Dubai: The UAE’s champion jockey Tadhg O’Shea has handed the Meydan surface a thumbs up.
O’Shea was named champion jockey of the UAE for a record fifth time during the post position draw of the Dubai World Cup held at Meydan on Wednesday.
The 33-year-old from Ireland rode his first winner in 1999 aboard Class Society at Tipperary for trainer Michael Halford. Exactly ten years later, O’Shea landed his first-ever champion jockey of the UAE crown, and from then on there has been no turning back as the Irishman made this title a part of his crowning glory while winning it on another four occasions.
However, there was a gradual scaling in his performances as he was first crowned Champion Apprentice in 2001 and 2002. Among his many positives was his strength in a finish, and this earned O’Shea the attention from many trainers.
From then on there was no turning back for O’Shea as he established himself as one of the best in his trade.
Last year, after falling short by just three to Richard Mullen, O’Shea’s form this season has been awesome with the coy Irishman raking up 45 winners, six more than nearest competitor Patrick Dobbs.
On Saturday, O’Shea will saddle four runners, two each on dirt and turf. O’Shea will start off with the Ali Rashid Al Raihe-trained AF Lafeh in the Dubai Kahalya Classic followed by Le Bernardin, owned by Shaikh Ahmad Bin Mohammad Bin Rashid Al Maktoum, Chairman of UAENOC, in the Godolphin Mile also on dirt.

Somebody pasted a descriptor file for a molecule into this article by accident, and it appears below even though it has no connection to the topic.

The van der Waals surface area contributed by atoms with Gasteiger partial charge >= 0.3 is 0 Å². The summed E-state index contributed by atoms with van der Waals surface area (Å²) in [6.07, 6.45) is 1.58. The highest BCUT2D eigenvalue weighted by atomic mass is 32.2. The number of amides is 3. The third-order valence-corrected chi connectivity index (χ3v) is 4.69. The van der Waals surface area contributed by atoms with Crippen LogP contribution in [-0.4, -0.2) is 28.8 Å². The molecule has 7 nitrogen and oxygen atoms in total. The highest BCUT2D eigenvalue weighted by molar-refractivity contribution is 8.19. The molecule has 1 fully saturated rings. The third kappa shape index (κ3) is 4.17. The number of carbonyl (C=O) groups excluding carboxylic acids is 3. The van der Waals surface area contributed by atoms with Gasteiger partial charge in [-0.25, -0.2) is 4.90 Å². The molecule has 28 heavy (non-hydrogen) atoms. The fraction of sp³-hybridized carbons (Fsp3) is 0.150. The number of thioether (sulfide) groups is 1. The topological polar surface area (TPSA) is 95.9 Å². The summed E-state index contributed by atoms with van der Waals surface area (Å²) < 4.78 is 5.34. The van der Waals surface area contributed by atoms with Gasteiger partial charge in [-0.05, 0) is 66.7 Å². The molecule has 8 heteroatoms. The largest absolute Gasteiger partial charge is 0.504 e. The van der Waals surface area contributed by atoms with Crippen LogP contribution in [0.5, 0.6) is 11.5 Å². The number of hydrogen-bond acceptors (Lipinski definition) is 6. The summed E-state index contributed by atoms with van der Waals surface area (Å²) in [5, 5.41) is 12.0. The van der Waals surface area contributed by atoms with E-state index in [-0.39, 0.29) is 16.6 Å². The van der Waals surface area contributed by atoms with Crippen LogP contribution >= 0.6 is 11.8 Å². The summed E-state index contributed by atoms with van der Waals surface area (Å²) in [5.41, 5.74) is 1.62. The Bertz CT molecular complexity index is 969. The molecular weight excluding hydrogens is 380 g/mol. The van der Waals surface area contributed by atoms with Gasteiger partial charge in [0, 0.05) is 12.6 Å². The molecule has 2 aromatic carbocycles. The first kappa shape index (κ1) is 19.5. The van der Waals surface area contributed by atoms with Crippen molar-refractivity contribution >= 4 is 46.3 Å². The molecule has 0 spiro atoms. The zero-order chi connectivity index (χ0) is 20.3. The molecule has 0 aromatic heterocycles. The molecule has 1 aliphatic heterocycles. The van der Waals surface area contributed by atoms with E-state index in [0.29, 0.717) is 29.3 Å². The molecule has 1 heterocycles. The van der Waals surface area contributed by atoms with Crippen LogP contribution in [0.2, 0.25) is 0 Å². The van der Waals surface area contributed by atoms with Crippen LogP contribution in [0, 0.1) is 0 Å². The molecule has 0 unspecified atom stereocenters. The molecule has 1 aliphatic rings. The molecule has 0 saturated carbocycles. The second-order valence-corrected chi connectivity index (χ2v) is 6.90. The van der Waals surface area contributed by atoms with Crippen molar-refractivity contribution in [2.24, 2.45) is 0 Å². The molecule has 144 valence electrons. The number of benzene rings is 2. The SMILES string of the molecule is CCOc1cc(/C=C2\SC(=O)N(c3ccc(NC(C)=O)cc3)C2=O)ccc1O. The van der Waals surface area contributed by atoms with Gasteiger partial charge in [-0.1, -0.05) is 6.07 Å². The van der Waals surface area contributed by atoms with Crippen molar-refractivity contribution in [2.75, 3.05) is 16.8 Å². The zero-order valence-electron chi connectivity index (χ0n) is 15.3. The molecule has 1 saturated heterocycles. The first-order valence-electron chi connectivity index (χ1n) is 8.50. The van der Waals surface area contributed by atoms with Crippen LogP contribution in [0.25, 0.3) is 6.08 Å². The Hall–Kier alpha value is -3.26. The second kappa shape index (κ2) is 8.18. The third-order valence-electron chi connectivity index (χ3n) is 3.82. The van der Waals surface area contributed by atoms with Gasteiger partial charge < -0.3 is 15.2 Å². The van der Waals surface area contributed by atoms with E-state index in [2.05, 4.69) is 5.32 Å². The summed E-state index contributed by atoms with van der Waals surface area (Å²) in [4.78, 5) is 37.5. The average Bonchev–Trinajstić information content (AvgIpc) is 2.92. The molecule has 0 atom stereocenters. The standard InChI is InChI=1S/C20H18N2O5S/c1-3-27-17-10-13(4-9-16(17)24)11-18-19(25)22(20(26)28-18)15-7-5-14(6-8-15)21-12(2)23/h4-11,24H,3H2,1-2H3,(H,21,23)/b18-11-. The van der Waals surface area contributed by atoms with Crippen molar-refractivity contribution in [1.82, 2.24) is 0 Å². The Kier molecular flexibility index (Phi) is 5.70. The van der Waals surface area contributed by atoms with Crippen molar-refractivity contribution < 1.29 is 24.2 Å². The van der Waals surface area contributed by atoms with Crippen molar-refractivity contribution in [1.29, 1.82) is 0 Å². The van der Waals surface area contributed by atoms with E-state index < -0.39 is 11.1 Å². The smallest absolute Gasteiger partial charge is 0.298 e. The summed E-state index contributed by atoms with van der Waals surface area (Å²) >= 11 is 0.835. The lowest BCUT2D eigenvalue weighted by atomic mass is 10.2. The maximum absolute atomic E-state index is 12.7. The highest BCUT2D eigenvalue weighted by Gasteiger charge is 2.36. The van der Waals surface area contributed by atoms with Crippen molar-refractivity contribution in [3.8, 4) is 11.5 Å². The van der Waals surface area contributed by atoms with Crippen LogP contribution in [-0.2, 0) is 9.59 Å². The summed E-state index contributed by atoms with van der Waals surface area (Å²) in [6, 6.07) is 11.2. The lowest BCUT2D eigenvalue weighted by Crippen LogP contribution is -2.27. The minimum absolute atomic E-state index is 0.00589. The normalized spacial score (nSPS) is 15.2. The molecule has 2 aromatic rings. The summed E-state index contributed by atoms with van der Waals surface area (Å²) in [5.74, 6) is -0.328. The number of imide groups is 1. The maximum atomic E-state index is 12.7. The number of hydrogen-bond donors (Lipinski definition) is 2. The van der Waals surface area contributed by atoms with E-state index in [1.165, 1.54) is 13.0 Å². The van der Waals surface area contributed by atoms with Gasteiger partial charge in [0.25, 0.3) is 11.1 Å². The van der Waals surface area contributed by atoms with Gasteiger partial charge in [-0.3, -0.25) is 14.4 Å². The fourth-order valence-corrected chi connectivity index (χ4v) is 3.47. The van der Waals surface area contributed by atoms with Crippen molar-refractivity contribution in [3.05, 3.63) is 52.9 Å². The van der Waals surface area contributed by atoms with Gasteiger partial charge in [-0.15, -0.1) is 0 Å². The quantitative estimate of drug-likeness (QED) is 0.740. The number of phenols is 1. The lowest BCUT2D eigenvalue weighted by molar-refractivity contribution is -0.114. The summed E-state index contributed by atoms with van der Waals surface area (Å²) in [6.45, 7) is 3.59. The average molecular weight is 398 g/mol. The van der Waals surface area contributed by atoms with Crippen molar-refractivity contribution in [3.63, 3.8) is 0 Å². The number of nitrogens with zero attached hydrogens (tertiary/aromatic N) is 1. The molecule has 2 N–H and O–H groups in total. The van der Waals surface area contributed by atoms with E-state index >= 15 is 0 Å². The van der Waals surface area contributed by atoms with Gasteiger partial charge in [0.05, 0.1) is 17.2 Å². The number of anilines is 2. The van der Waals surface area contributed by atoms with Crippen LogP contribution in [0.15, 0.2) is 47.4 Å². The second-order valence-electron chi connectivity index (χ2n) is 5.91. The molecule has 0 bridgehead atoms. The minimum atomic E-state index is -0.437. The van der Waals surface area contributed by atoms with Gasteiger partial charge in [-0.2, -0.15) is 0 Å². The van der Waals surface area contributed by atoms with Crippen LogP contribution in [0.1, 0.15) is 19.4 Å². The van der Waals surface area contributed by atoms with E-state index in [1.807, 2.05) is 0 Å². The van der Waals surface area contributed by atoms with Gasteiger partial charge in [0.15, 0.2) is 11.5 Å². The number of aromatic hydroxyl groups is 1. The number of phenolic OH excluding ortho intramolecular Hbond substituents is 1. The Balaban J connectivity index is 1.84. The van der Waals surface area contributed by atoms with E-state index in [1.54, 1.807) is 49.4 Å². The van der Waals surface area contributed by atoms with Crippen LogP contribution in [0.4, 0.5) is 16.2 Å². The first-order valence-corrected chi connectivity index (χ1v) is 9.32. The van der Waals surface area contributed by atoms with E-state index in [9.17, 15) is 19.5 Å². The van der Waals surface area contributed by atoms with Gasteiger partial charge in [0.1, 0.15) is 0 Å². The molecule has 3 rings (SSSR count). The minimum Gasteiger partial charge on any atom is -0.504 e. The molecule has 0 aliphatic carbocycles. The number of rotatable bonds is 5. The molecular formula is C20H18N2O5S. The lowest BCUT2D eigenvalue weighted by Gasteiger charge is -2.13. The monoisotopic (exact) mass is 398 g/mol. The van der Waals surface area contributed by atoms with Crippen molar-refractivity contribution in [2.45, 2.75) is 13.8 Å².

But it is his next two races on turf on the Paul Rooney-owned Irish horse Ceterach and aboard Ghaamer in the Dubai Turf in the seventh race that has him excited for Saturday.
“It’s a very fair track as everybody can see. The weather over the past few days along with the rain have worked out well for the turf. It looks so rich, green and natural fresh. After it dries it is crucial, but that’s at most of the other tracks around the world. These are super conditions and we could not have asked for anything better. I doubt there will be any complains on Saturday,” O’Shea told media.
Of the four races that he will be competing, O’Shea fancies his chances aboard the Halford-trained Ceterach in the Dubai Gold Cup. “I think he will be my best, but let us not have any illusions as we are there to win each of the four,” he said.
“He [Ceterach] is very well and in great condition at the moment, and fingers crossed, even though he is not getting any younger, he still knows how to win,” the jockey added.